Rostock has signed partnership agreements with the following cities:

Moreover, Rostock is a member of the international network New Hanse.



One of the most picturesque places in Rostock is the "Neuer Markt" (New Market Square), with the Town Hall (originally built in the 13th century in Brick Gothic style, but extensively transformed in the 18th century, with the addition of a Baroque facade and a Banqueting Hall. The square also preserved six original, beautifully restored, gable houses from the 15th and 16th centuries. (The rest of the old houses in Hanseatic style that once bordered the square were destroyed in an Allied air-raid in 1942.)

The 15th-century "Kerkhofhaus" (at Große Wasserstraße, behind the Town Hall) is considered the best preserved brick Gothic house in Rostock.

St. Mary`s Church "Marienkirche", on Ziegenmarkt, is an imposing Brick Gothic church. Built in the 13th century, it was enlarged and modified at the end of the 14th century into the present cross-shaped basilica. The huge tower was not completed until the end of the 18th century. Inside there is an astronomical clock built in 1472 by Hans Düringer.

The main pedestrian precinct is "Kröpeliner Straße", that runs east from the Neuer Markt to the 14th-century "Kröpeliner Tor", a former town gate. The main buildings of Rostock University, the oldest university in Northern Europe, lie at Universitätsplatz, near the middle of the street, in front of the lively fountain of "zest for life (Brunnen der Lebensfreude)".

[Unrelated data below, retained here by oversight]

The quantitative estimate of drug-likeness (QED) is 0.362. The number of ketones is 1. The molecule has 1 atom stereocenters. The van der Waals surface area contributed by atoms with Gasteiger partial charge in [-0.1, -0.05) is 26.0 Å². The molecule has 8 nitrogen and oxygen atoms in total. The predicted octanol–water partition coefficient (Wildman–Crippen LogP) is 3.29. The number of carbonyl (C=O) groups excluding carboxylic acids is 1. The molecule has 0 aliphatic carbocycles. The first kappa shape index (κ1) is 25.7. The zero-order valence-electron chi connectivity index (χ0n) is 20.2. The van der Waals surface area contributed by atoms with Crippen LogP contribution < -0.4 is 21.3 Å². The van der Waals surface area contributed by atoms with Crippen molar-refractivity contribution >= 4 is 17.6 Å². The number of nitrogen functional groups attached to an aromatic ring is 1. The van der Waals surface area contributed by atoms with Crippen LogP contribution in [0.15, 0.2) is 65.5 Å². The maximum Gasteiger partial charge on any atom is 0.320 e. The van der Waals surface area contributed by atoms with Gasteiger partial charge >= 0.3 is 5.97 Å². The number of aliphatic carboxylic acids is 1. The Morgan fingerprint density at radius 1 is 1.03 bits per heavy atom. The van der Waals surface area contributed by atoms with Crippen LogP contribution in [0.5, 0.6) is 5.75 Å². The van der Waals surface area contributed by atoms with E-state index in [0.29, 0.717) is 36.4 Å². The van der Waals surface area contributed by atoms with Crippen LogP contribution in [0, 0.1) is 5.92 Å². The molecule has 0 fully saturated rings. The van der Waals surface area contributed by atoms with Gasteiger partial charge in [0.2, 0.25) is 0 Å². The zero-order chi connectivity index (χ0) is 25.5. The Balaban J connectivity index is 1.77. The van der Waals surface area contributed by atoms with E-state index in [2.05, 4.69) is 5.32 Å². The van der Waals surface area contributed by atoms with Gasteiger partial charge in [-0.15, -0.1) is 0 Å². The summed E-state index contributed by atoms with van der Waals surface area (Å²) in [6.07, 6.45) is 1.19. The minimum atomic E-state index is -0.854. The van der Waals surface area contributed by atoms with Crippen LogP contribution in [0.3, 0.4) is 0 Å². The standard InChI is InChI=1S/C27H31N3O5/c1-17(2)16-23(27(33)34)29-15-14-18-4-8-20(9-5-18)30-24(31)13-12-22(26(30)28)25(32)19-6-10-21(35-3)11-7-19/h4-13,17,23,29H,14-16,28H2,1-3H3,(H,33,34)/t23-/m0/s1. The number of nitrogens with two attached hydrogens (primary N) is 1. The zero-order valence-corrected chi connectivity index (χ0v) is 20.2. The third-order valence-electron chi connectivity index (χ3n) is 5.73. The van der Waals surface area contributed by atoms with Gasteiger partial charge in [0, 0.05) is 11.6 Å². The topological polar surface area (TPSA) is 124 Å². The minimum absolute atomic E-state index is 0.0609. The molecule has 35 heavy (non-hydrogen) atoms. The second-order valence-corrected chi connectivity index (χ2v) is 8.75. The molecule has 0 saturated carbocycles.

The "Kloster St Katharinen" (Convent of St. Catherine), an old Franciscan monastery founded in 1243, and extended several times during the 14th and 15th centuries. Now used as the seat of the [ Academy of Music and Theatre (HMT-Rostock)] .

The Brick Gothic "Nikolaikirche" (St. Nicholas Church), which is the oldest church in Rostock, built in mid-13th century. Heavily damaged during World War II and subsequently restored, the building is now used as an exhibition center and concert hall, due to its outstanding acoustics.

Some parts of the medieval city wall, with four town gates, still remain.


Warnemünde is the seaside part of Rostock and a major attraction of the city. Locals and tourists alike enjoy the maritime flair of old houses, a large beach, a lighthouse and the old fisherman port.


The economy is strongly influenced by tourism, the University of Rostock and maritime industries (especially shipbuilding) and the service sector. Major companies include:

* Aker Warnow Werft, shipyard belonging to Aker Yards
* Neptun Werft, shipyard belonging to Meyer Neptun Group
* Deutsche Seereederei Rostock, transport, cruises, property and tourism holding
* Nordex, a major producer of wind turbines
* Hanseatische Brauerei Rostock, German brewery belonging to the Oetker-Gruppe
* Liebherr, manufacturer of cranes
* Caterpillar, manufacturer of dieselengines for ships
* Scandlines, German-Danish ferry operator
* Inros Lackner AG, Architects, Engineers, Consulting company
* Yara International, supplier of plant nutrients


Rostock is home to one of the oldest universities in the world. Founded in 1419, the University of Rostock is the third oldest university in Germany in continuous operation, the second oldest in Northern Europe (after St Andrews) and the oldest university in continental northern Europe. It offers graduate and postgraduate degrees in evangelical theology, philosophy and arts, natural sciences and mathematics, law, engineering and naval architecture, agriculture and environmental science, medicine, state, political and social science.